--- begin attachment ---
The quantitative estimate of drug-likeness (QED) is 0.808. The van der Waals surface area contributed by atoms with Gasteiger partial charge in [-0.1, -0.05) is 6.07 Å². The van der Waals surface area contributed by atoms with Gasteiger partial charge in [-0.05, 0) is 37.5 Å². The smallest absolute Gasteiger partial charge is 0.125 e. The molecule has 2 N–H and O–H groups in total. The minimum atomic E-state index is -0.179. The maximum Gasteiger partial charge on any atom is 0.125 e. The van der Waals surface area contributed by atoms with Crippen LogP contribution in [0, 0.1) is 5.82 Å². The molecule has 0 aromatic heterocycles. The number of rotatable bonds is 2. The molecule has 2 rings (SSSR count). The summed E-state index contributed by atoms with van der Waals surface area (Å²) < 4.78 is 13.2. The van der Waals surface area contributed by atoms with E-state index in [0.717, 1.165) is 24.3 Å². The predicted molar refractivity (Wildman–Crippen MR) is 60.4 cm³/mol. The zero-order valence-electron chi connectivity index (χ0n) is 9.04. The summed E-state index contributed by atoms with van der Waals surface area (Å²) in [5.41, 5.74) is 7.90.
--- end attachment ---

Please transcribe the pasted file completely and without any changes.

The quantitative estimate of drug-likeness (QED) is 0.808. The van der Waals surface area contributed by atoms with Gasteiger partial charge in [-0.1, -0.05) is 6.07 Å². The van der Waals surface area contributed by atoms with Gasteiger partial charge in [-0.05, 0) is 37.5 Å². The smallest absolute Gasteiger partial charge is 0.125 e. The molecule has 2 N–H and O–H groups in total. The minimum atomic E-state index is -0.179. The maximum Gasteiger partial charge on any atom is 0.125 e. The van der Waals surface area contributed by atoms with Crippen LogP contribution in [0, 0.1) is 5.82 Å². The molecule has 0 aromatic heterocycles. The number of rotatable bonds is 2. The molecule has 2 rings (SSSR count). The summed E-state index contributed by atoms with van der Waals surface area (Å²) < 4.78 is 13.2. The van der Waals surface area contributed by atoms with E-state index in [0.717, 1.165) is 24.3 Å². The predicted molar refractivity (Wildman–Crippen MR) is 60.4 cm³/mol. The zero-order valence-electron chi connectivity index (χ0n) is 9.04. The summed E-state index contributed by atoms with van der Waals surface area (Å²) in [5.41, 5.74) is 7.90.